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  • Accounting Alert September 2021

Accounting for SaaS arrangements – Public Benefit Entities

In March 2019, the IFRS Interpretations Committee (“the Committee”), which is responsible for interpreting the application of International Financial Reporting Standards (“IFRS”) and providing advice on financial reporting issues not specifically addressed in IFRS, considered the issue of how a customer should account for its contractual right to access a software as a service (“SaaS”) application. Under a SaaS arrangement, a customer contracts to pay a fee in exchange for a right to receive access to the supplier’s application software for a specified term. The supplier’s software runs on cloud infrastructure that is managed and controlled by the supplier and the customer accesses the software on an as-needed basis over the internet. 

The Committee concluded that a SaaS contract that conveys to the customer only the right to receive future access to the supplier’s application software is a services contract (which consequently should be expensed), rather than an intangible asset or a lease of an intangible asset. This decision by the Committee was an agenda decision (the Committee publishes agenda decisions when, following consultation, it has decided that standard-setting is not required to deal with a question from stakeholders).

In March 2021, the Committee considered an additional issue in relation to SaaS licences, namely, how to account for configuration and customisation expenditure incurred in relation to such licences. The Committee concluded, again via an agenda decision, that, as the software being customised is not the asset of the customer, configuration and customisation costs must be expensed unless they:

  • Create an intangible asset, separate from the software, that the customer controls; or
  • Are paid to the supplier of the cloud-based software for significant customisation work, in which case the costs are recorded as a prepayment for services and amortised over the expected term of the SaaS arrangement.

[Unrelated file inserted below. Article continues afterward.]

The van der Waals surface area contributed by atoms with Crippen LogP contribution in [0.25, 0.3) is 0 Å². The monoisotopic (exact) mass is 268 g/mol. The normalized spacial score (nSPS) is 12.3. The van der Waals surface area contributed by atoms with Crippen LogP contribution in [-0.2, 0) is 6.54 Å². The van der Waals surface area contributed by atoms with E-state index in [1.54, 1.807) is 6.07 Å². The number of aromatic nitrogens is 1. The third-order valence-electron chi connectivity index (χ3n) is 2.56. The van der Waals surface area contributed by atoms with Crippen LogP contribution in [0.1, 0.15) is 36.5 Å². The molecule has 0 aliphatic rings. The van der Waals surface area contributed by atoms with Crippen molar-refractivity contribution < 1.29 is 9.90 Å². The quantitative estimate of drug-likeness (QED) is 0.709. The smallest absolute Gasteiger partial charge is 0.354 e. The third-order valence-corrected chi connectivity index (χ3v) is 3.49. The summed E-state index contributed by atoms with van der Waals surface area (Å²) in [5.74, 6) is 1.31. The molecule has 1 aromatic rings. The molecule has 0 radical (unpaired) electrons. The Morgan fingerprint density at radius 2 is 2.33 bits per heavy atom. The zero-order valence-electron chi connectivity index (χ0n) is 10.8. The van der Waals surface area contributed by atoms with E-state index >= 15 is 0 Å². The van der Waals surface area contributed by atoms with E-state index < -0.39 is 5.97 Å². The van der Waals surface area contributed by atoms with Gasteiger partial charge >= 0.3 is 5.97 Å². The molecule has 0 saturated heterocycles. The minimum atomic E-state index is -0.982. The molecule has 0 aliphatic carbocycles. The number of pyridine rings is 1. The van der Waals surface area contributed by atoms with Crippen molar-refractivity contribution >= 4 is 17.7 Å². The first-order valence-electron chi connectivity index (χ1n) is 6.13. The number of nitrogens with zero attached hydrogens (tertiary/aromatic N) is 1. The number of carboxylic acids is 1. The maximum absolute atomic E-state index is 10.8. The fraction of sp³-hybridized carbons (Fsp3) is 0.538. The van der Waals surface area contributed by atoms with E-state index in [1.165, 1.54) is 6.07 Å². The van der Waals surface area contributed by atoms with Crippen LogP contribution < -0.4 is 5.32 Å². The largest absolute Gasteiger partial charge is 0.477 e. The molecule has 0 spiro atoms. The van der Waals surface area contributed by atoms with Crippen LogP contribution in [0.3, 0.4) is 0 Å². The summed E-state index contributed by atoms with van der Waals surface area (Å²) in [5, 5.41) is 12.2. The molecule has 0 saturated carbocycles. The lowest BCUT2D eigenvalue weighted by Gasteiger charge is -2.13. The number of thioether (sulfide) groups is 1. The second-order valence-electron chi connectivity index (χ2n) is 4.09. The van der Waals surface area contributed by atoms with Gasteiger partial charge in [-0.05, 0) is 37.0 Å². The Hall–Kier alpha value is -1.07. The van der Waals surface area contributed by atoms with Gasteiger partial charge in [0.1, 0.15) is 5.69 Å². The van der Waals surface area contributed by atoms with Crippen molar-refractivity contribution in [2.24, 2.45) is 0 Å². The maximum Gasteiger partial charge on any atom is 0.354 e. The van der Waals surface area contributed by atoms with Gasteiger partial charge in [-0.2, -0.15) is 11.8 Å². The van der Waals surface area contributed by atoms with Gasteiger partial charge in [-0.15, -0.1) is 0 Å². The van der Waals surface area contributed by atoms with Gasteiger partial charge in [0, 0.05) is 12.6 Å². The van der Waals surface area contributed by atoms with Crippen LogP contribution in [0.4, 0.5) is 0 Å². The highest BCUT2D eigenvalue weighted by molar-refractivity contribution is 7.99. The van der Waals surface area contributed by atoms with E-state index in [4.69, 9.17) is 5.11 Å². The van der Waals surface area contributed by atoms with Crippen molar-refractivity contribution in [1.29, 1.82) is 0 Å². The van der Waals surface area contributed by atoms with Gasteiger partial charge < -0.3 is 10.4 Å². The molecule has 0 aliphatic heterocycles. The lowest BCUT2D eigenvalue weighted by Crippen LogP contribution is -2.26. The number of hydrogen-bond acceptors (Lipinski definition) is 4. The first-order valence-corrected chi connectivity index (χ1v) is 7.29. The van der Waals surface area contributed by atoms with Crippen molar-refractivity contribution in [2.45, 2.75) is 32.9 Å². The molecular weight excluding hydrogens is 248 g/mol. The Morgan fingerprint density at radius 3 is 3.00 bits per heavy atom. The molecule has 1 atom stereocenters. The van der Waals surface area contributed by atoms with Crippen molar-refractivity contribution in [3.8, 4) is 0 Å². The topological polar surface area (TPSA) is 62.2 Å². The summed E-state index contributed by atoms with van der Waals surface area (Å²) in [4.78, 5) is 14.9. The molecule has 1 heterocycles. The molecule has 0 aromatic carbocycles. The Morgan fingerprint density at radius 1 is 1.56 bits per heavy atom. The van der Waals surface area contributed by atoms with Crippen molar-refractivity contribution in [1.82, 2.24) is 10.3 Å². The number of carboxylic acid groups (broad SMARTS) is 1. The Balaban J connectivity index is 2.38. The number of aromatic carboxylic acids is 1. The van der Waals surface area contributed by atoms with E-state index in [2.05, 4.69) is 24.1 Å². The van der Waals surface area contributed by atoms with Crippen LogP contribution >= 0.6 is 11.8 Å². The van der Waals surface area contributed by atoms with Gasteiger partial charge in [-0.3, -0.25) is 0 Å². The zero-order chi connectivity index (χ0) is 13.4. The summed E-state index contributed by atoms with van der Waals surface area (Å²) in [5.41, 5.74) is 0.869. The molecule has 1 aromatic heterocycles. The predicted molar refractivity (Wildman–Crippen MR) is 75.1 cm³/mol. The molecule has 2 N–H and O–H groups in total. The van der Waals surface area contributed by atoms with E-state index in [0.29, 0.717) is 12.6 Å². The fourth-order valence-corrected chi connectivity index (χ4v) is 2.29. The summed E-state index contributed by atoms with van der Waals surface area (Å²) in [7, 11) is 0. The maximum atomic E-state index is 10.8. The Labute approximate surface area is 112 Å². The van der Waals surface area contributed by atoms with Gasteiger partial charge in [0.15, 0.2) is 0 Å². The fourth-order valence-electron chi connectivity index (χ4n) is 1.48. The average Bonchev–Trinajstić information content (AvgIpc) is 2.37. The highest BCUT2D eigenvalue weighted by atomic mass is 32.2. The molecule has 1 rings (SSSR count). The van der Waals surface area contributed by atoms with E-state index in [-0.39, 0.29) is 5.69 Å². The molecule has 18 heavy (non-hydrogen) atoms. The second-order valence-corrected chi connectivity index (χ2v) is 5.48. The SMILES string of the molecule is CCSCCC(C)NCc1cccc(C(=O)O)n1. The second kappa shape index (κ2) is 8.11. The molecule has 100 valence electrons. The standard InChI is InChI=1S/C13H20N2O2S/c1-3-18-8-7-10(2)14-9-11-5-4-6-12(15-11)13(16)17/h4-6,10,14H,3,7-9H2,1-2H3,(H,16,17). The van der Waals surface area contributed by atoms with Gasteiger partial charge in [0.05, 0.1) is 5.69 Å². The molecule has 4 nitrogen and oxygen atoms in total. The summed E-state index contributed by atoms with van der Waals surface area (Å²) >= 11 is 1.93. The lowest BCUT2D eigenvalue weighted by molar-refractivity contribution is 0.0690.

This decision of the Committee is examined in greater depth in the May 2021 edition of Accounting Alert

As New Zealand equivalents to IFRS (“NZ IFRS") and NZ IFRS Reduced Disclosure Regime (“NZ IFRS RDR”), which are applied, respectively, by Tier 1 and Tier 2 for-profit entities in New Zealand, have identical recognition and measurement requirements to IFRS, these two Committee decisions apply to for-profit entities in New Zealand.  However, consideration needs to be given to whether the two Committee decisions apply to public benefit entities (“PBEs”).

Tier 1 PBEs report under PBE Standards (and Tier 2 PBEs report under PBE Standards RDR, which have identical recognition and measurement requirements to PBE Standards).  PBE Standards are based on International Public Sector Accounting Standards, which are themselves based on IFRS. 

The PBE Standard that addresses the accounting for intangible assets is PBE IPSAS 31 Intangible Assets (“PBE IPSAS 31”). PBE IPSAS 31 is based on IPSAS 31 Intangible Assets (“IPSAS 31”) and is consistent with IPSAS 31 in relation to all matters that are relevant to accounting for SaaS arrangements and associated configuration and customisation costs. IPSAS 31 is based on IAS 38 Intangible Assets (“IAS 38”), which is the financial reporting standard that the two Committee decisions referred to above relate to. IPSAS 31 is consistent with IAS 38 in relation to all matters that are relevant to accounting for SaaS arrangements and associated configuration and customisation costs. 

Thus, the requirements in PBE Standards in relation to SaaS arrangements and associated configuration and customisation costs are consistent with those in IAS 38, which is the financial reporting standard that the two Committee decisions referred to above relate to. In addition, PBE IPSAS 3 Accounting Policies, Changes in Accounting Estimates and Errors notes that it is appropriate to consider decisions made by the Committee when developing accounting policies.

For these reasons, it is appropriate to conclude that the decisions of the Committee in relation to SaaS and associated configuration and customisation costs apply to PBEs and that, consequently, PBEs should:

  • Expense licence fees paid in relation to SaaS arrangements
  • Expense configuration and customisation costs associated with SaaS arrangements unless those costs:
    • Create an intangible asset, separate from the software, that the customer controls; or
    • Are paid to the supplier of the cloud-based software for significant customisation work, in which case the costs are recorded as a prepayment for services and amortised over the expected term of the SaaS arrangement.

 

For more on the above, please contact your local BDO representative.


 

This publication has been carefully prepared, but is general commentary only. This publication is not legal or financial advice and should not be relied upon as such. The information in this publication is subject to change at any time and therefore we give no assurance or warranty that the information is current when read. The publication cannot be relied upon to cover any specific situation and you should not act, or refrain from acting, upon the information contained therein without obtaining specific professional advice. Please contact the BDO member firms in New Zealand to discuss these matters in the context of your particular circumstances.
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